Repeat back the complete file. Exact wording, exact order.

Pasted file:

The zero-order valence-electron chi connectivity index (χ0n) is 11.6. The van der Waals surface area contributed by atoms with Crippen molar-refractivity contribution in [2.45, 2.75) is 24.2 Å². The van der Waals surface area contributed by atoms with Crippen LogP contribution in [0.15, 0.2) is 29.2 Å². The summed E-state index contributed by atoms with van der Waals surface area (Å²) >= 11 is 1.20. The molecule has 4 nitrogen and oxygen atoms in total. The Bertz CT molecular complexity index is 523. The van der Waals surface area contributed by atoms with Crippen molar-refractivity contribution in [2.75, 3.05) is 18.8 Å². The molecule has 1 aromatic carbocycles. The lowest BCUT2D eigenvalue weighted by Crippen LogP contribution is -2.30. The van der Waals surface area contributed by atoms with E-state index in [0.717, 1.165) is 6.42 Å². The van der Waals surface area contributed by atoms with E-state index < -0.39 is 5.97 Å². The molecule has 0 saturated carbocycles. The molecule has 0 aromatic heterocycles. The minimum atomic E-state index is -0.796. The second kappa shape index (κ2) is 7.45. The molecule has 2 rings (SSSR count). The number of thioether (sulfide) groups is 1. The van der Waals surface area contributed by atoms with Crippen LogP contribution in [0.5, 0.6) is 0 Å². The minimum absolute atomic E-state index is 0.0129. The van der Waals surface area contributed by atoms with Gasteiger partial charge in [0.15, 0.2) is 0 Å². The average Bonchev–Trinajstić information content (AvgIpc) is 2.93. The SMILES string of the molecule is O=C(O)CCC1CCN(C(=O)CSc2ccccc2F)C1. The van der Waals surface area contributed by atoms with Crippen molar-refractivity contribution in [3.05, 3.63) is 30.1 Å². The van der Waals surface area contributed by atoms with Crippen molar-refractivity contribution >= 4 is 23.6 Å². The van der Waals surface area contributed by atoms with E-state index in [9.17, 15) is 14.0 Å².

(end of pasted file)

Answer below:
The zero-order valence-electron chi connectivity index (χ0n) is 11.6. The van der Waals surface area contributed by atoms with Crippen molar-refractivity contribution in [2.45, 2.75) is 24.2 Å². The van der Waals surface area contributed by atoms with Crippen LogP contribution in [0.15, 0.2) is 29.2 Å². The summed E-state index contributed by atoms with van der Waals surface area (Å²) >= 11 is 1.20. The molecule has 4 nitrogen and oxygen atoms in total. The Bertz CT molecular complexity index is 523. The van der Waals surface area contributed by atoms with Crippen molar-refractivity contribution in [2.75, 3.05) is 18.8 Å². The molecule has 1 aromatic carbocycles. The lowest BCUT2D eigenvalue weighted by Crippen LogP contribution is -2.30. The van der Waals surface area contributed by atoms with E-state index in [0.717, 1.165) is 6.42 Å². The van der Waals surface area contributed by atoms with E-state index < -0.39 is 5.97 Å². The molecule has 0 saturated carbocycles. The molecule has 0 aromatic heterocycles. The minimum atomic E-state index is -0.796. The second kappa shape index (κ2) is 7.45. The molecule has 2 rings (SSSR count). The number of thioether (sulfide) groups is 1. The van der Waals surface area contributed by atoms with Crippen LogP contribution in [0.5, 0.6) is 0 Å². The minimum absolute atomic E-state index is 0.0129. The van der Waals surface area contributed by atoms with Gasteiger partial charge in [0.15, 0.2) is 0 Å². The average Bonchev–Trinajstić information content (AvgIpc) is 2.93. The SMILES string of the molecule is O=C(O)CCC1CCN(C(=O)CSc2ccccc2F)C1. The van der Waals surface area contributed by atoms with Crippen molar-refractivity contribution in [3.05, 3.63) is 30.1 Å². The van der Waals surface area contributed by atoms with Crippen molar-refractivity contribution >= 4 is 23.6 Å². The van der Waals surface area contributed by atoms with E-state index in [9.17, 15) is 14.0 Å².